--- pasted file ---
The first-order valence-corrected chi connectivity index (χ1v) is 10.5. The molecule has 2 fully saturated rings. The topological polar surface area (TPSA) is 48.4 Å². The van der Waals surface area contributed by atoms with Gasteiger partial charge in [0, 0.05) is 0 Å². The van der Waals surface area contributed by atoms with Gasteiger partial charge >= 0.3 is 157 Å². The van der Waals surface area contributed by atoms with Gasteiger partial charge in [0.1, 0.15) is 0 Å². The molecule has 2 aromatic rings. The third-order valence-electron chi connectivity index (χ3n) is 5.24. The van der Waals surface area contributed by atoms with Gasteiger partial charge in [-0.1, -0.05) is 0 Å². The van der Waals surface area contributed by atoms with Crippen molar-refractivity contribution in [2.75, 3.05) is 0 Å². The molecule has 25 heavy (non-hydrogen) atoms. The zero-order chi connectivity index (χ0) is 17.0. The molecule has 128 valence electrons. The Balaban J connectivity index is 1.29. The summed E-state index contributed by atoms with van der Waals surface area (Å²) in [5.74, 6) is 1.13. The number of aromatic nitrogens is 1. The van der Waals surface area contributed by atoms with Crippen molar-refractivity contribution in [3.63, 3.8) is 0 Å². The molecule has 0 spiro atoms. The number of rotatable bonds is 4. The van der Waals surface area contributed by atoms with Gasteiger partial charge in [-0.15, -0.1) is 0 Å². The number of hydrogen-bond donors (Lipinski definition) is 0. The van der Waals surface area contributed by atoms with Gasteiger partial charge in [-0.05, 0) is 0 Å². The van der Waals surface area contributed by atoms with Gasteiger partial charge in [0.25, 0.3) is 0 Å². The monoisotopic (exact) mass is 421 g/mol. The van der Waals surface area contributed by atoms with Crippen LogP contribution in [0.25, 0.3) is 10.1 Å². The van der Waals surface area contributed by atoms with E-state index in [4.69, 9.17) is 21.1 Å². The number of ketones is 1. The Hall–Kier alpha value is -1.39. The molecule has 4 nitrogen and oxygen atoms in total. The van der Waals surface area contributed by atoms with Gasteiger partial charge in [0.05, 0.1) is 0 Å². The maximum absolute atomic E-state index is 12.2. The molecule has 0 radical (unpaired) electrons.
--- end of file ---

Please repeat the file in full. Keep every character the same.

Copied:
The first-order valence-corrected chi connectivity index (χ1v) is 10.5. The molecule has 2 fully saturated rings. The topological polar surface area (TPSA) is 48.4 Å². The van der Waals surface area contributed by atoms with Gasteiger partial charge in [0, 0.05) is 0 Å². The van der Waals surface area contributed by atoms with Gasteiger partial charge >= 0.3 is 157 Å². The van der Waals surface area contributed by atoms with Gasteiger partial charge in [0.1, 0.15) is 0 Å². The molecule has 2 aromatic rings. The third-order valence-electron chi connectivity index (χ3n) is 5.24. The van der Waals surface area contributed by atoms with Gasteiger partial charge in [-0.1, -0.05) is 0 Å². The van der Waals surface area contributed by atoms with Crippen molar-refractivity contribution in [2.75, 3.05) is 0 Å². The molecule has 25 heavy (non-hydrogen) atoms. The zero-order chi connectivity index (χ0) is 17.0. The molecule has 128 valence electrons. The Balaban J connectivity index is 1.29. The summed E-state index contributed by atoms with van der Waals surface area (Å²) in [5.74, 6) is 1.13. The number of aromatic nitrogens is 1. The van der Waals surface area contributed by atoms with Crippen molar-refractivity contribution in [3.63, 3.8) is 0 Å². The molecule has 0 spiro atoms. The number of rotatable bonds is 4. The van der Waals surface area contributed by atoms with Gasteiger partial charge in [-0.15, -0.1) is 0 Å². The number of hydrogen-bond donors (Lipinski definition) is 0. The van der Waals surface area contributed by atoms with Gasteiger partial charge in [-0.05, 0) is 0 Å². The van der Waals surface area contributed by atoms with Gasteiger partial charge in [0.25, 0.3) is 0 Å². The monoisotopic (exact) mass is 421 g/mol. The van der Waals surface area contributed by atoms with Crippen LogP contribution in [0.25, 0.3) is 10.1 Å². The van der Waals surface area contributed by atoms with E-state index in [4.69, 9.17) is 21.1 Å². The number of ketones is 1. The Hall–Kier alpha value is -1.39. The molecule has 4 nitrogen and oxygen atoms in total. The van der Waals surface area contributed by atoms with Gasteiger partial charge in [0.05, 0.1) is 0 Å². The maximum absolute atomic E-state index is 12.2. The molecule has 0 radical (unpaired) electrons.